Over half the year has passed already and we're feeling like it has only just started. The pandemic has thrown lives and businesses into chaos. It has been difficult to write about jewellery at such a time but now, as everything starts to open up it seems like a good time to reflect on what we have observed thus far.
We did not know what to expect when Italy went into lockdown in early March. It seemed like jewellery would be furthest from people's minds but it was interesting to note that as soon as lockdown happened in Italy we saw significant sales from buyers who were right in the middle of it. This theme continued as we watched online only auctions at Sotheby's, whose fine jewellery sales during March raised a total of $6.1 million. In April a Cartier Tutti Frutti bracelet, raised a staggering $1.3 million, smashing its estimate of $600,000-$800,000. Also in April we saw a stunningly beautiful 1930s Cartier Aquamarine tiara sell for €582,800, smashing its €34-€70k estimate. Both these Cartier pieces were rare and extraordinary jewels. Funnily enough "The Cartiers" by Francesca Cartier Brickell was our lockdown read. It's a fabulous book and can only help make vintage Cartier more desirable.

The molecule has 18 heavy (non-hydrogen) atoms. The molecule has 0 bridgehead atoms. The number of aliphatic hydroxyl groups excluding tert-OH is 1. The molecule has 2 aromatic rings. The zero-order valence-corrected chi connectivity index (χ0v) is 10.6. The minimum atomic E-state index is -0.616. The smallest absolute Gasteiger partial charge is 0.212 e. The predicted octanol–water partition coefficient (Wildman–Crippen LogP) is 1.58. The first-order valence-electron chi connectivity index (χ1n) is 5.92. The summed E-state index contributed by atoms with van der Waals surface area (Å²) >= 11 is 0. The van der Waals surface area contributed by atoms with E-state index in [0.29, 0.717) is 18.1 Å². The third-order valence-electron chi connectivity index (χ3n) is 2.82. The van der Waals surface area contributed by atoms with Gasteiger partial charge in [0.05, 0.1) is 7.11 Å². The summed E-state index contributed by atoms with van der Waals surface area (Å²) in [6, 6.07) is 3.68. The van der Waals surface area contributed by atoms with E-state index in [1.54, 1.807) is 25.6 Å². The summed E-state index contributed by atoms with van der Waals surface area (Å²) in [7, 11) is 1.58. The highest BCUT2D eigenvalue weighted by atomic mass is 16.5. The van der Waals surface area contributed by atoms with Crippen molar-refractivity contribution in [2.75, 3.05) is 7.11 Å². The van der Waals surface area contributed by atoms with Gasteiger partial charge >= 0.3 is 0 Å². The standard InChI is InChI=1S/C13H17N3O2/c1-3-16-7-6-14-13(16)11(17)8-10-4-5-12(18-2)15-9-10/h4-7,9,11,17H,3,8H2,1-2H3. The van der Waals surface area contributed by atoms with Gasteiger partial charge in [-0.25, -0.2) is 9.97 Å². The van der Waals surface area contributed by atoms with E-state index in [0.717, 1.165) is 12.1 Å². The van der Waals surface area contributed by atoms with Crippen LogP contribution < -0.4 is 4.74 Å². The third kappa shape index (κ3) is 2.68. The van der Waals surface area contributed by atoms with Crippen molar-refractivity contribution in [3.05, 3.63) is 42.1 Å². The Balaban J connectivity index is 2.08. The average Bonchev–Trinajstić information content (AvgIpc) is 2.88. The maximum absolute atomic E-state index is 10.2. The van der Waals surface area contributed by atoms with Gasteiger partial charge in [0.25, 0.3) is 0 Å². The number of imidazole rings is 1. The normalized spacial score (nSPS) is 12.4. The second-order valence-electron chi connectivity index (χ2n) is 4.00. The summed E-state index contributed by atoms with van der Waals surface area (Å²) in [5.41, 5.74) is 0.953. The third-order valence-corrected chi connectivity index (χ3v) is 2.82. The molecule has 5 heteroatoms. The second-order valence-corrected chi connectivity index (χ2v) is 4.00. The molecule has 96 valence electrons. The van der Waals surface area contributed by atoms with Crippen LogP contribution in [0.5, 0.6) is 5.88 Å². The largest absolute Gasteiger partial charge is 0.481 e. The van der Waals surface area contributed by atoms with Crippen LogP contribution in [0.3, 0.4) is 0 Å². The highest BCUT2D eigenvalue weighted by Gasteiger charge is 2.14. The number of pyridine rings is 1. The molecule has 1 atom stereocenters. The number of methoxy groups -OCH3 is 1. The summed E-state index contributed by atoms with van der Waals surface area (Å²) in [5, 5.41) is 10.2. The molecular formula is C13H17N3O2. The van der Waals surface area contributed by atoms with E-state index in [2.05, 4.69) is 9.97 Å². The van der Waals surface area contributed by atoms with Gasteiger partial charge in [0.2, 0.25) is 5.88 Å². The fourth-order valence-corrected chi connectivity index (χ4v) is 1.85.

Courtesy of Sotheby's
Courtesy of Dorotheum
So, why did this all happen and what does it mean? Quite simply we think people turn to jewellery in times of crisis. The gold price which swung from a low of $1,452.05 to $2,067.16 per troy oz substantiates this but doesn't tell the whole story. We think that there is an emotional element to all this buying. Jewellery quite literally is forever. Pieces can be handed down for centuries. Jewellery has also existed forever, since men could make tools and beat metal into shapes. So jewellery must carry significant meaning to human beings. It's not superfluous. We think that some of the activity is due to this intrinsic "forever" quality of jewellery. Whatever jewellery you buy now will exist after the pandemic is over. And its value seems to go up as everything else seems to falter. Gold is usually seen as a hedge investment but probably the same could be said for fine pre-owned jewellery, it's just difficult to track as each piece is unique.
So whether we're hedging against economic uncertainty or crystalizing a "forever sentiment" it seems as though fine jewellery provides us with the perfect vehicle. Brands that will always stand the test of time are Tiffany & Co, Cartier, Van Cleef and Bulgari but it is also worth noting that stand out Antique pieces; Art Deco diamond bracelets, Old Cut diamond rings and Retro tank bracelets are also very desirable.